The idea is simple, the HoCo CISO gives Howard Tech Council members, the opportunity to receive security consulting advice and resources from trained security professionals. A very handy resource given the tight budgets that most startups face and major security risks firms could face if they don't consider cybersecurity.
Patrick Wynn is the Director and Jason Taule is a board member on the Howard Tech Council. They were both instrumental in the launch of the HoCo CISO program. I sat down Wynn and Taule for GovLoop's State and Local Spotlight Interview. I asked them what was the impetus for the creations of the CISO in residence program.
"At the Maryland Center for Entrepreneurship we have an incubator. The incubator has about 100 companies in it. As young entrepreneurs are growing their companies they are interested in gaining access to capital and clients, but one of the things we have noticed is there is a weakness in their security posture, because they don't have anyone dedicated to making sure they are protecting the intellectual property. They are not using good practices to assure that their crown jewels stay within their organization and are not siphoned off by other companies," said Wynn.
- Key Insight: "Information security, risk management and assurance is all I have done for 30 years. I watched several revisions of corporate company development. One of the lessons I took away, was that for all the brilliant ideas that organizations has they still need organizational capabilities. It doesn't matter how big or how small your company is you still have questions about information risk and you need that type of council. If you don't handle security correctly, everything you have worked for could be done overnight," said Taule.
Where does the HoCo CISO program in residence stand now?
"We did a soft launch with Cyber Maryland's contingent that went to the RSA conference two weeks ago. The conference provided an opportunity to show leadership and let folks know from a road-mapping perspective what we are doing. By the end of the week we will have our website up and running. One the website we will be giving members an opportunity to pose questions and we will actually have a sheet of questions that companies probably should be asking. We also hold in-person monthly hours at the incubator to allow people to pop in and ask questions of these chief information security officers in-person," said Wynn.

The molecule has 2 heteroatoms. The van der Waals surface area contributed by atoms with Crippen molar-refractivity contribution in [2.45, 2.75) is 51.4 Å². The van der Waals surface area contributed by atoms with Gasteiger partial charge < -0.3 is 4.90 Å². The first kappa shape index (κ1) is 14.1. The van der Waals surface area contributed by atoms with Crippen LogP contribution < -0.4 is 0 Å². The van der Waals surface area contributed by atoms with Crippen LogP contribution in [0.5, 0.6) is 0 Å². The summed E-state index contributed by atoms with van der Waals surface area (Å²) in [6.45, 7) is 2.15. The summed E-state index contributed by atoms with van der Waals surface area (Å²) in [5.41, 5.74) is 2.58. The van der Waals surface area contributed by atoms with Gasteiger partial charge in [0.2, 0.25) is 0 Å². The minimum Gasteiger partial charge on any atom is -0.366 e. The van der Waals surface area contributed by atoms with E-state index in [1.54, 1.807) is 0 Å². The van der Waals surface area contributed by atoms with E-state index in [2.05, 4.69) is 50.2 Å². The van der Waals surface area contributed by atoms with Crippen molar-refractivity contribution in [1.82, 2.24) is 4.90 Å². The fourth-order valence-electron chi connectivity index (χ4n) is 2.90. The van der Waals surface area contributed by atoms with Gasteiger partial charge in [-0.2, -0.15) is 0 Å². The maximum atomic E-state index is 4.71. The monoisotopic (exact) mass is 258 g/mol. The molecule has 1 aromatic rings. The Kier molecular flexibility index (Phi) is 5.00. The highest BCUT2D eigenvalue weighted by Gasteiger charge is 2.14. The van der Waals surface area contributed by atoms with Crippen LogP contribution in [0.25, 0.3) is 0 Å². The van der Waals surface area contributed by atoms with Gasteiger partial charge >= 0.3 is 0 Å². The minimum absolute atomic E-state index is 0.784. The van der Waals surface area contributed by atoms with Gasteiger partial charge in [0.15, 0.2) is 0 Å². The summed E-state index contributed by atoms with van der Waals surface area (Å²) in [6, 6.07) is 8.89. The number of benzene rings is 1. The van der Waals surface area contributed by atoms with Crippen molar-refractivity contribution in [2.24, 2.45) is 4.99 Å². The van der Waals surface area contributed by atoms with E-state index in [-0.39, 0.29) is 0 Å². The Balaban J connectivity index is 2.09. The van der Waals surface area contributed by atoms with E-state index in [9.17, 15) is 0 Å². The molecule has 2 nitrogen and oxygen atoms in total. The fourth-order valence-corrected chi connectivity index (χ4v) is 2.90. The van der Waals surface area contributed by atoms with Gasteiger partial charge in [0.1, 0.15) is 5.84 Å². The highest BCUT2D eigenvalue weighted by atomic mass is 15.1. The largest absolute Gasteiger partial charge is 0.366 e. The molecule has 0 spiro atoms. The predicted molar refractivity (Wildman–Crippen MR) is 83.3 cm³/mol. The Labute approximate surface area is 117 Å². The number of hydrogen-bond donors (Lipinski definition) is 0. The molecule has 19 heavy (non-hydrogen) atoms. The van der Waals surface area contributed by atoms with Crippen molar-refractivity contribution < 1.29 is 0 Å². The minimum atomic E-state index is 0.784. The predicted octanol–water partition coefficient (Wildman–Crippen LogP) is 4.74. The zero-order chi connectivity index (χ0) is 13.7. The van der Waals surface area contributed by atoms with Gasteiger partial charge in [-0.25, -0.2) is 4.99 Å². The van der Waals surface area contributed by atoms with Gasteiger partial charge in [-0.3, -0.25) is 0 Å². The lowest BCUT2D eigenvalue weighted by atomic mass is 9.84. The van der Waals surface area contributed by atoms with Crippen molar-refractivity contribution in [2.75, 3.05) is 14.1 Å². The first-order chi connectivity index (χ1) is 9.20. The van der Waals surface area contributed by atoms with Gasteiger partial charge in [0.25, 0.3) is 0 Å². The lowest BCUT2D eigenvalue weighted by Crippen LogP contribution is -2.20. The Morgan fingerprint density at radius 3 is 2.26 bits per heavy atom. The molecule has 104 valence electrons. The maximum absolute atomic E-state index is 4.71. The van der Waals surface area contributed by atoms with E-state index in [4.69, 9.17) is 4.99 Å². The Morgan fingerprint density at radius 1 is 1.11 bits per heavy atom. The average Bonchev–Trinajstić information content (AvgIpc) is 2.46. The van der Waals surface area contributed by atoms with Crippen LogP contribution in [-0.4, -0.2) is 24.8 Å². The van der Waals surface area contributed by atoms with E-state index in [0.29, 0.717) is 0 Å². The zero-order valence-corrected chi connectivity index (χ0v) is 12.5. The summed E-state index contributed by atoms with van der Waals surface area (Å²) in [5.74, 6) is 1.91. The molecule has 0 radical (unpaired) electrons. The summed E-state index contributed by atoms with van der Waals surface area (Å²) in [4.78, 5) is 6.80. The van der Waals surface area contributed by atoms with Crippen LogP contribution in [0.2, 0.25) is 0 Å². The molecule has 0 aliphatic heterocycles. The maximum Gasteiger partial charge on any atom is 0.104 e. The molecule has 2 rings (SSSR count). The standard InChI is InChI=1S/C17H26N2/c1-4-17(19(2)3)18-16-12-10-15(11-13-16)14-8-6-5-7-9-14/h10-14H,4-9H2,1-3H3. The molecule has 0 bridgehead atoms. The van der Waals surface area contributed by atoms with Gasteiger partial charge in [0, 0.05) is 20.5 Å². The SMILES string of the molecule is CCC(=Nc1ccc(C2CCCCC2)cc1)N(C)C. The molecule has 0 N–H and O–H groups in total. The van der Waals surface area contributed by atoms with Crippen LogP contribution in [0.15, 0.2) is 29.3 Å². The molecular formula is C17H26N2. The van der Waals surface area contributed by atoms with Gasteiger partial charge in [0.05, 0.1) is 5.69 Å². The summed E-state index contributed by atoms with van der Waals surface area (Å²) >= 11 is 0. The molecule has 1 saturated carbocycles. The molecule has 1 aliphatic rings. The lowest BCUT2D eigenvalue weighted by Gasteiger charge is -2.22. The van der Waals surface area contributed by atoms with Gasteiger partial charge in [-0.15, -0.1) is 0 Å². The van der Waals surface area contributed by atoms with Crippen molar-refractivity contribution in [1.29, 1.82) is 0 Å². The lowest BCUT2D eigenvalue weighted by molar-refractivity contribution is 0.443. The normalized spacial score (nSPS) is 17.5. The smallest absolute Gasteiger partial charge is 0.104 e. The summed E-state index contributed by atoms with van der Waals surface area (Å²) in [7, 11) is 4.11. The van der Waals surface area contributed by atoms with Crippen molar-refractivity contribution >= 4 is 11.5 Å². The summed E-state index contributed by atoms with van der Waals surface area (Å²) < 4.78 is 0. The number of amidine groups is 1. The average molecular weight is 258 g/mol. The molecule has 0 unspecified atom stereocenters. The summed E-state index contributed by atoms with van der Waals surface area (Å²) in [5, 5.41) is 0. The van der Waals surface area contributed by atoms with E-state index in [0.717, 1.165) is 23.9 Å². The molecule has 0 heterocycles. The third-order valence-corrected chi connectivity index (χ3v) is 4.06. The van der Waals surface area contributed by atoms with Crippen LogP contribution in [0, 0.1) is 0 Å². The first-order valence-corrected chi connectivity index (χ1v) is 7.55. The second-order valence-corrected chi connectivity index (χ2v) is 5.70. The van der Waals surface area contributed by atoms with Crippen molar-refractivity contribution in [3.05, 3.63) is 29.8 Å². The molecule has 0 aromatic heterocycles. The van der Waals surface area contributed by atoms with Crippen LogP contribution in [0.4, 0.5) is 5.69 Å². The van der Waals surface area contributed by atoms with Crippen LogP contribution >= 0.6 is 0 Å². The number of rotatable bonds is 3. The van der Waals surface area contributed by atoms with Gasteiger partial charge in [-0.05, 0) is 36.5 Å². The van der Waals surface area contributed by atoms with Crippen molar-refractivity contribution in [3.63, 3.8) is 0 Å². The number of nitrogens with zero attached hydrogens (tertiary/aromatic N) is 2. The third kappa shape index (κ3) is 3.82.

"We are operational now. For many years we have provided our members the opportunity to discuss issues that they have. So, members could always bring security questions forward. We didn't wait for the HoCo CISO program to be 100% baked, we started with just an email address, so if you had questions you could engage through that mechanism," said Taule.
Why create this program?
- Key Insight: "From my experiences, there is a core number of things that you have to do every time over and over again. But we recognize that what one member has as a question, although we can't give anything away that would be proprietary, much of the guidance would be broadly applicable. By capturing that information in a knowledge base we will be able to provide our members another way of informing themselves of security capabilities," said Taule.
Lessons learned so far?
"One of our big takeaways is that when you start talking to people about the concept of a chief information security officer in residence, they say, 'That's brilliant.' It is amazing to me that no one has ever thought about this type of program before. We are providing a high level of service back to the community on a volunteer basis. It is great for the community, it is great for us to help these young, growing companies, and ultimately to protect the critical infrastructure because we are looking to change the mindset from a security perspective, if you can start early and you can build in a security, privacy and risk profile into your organization, you are going to be better off down the road," said Wynn.
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